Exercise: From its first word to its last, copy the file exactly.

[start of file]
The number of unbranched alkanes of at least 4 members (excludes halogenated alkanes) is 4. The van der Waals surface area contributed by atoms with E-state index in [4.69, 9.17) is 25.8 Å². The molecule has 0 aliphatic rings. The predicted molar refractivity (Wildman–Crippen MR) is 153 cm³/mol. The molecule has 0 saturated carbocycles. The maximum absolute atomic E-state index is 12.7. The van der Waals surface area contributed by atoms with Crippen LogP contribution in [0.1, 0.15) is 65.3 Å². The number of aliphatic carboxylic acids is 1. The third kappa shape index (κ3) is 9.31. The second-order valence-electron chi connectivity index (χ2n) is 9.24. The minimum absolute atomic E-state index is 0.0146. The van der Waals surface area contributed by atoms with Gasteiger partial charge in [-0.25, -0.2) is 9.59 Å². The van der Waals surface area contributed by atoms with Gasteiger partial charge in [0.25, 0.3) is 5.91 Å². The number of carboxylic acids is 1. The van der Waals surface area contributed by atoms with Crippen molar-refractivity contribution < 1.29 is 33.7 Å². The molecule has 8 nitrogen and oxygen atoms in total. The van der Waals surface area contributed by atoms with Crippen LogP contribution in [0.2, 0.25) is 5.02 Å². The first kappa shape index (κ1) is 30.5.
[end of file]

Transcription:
The number of unbranched alkanes of at least 4 members (excludes halogenated alkanes) is 4. The van der Waals surface area contributed by atoms with E-state index in [4.69, 9.17) is 25.8 Å². The molecule has 0 aliphatic rings. The predicted molar refractivity (Wildman–Crippen MR) is 153 cm³/mol. The molecule has 0 saturated carbocycles. The maximum absolute atomic E-state index is 12.7. The van der Waals surface area contributed by atoms with Crippen LogP contribution in [0.1, 0.15) is 65.3 Å². The number of aliphatic carboxylic acids is 1. The third kappa shape index (κ3) is 9.31. The second-order valence-electron chi connectivity index (χ2n) is 9.24. The minimum absolute atomic E-state index is 0.0146. The van der Waals surface area contributed by atoms with Gasteiger partial charge in [-0.25, -0.2) is 9.59 Å². The van der Waals surface area contributed by atoms with Gasteiger partial charge in [0.25, 0.3) is 5.91 Å². The number of carboxylic acids is 1. The van der Waals surface area contributed by atoms with Crippen molar-refractivity contribution < 1.29 is 33.7 Å². The molecule has 8 nitrogen and oxygen atoms in total. The van der Waals surface area contributed by atoms with Crippen LogP contribution in [0.2, 0.25) is 5.02 Å². The first kappa shape index (κ1) is 30.5.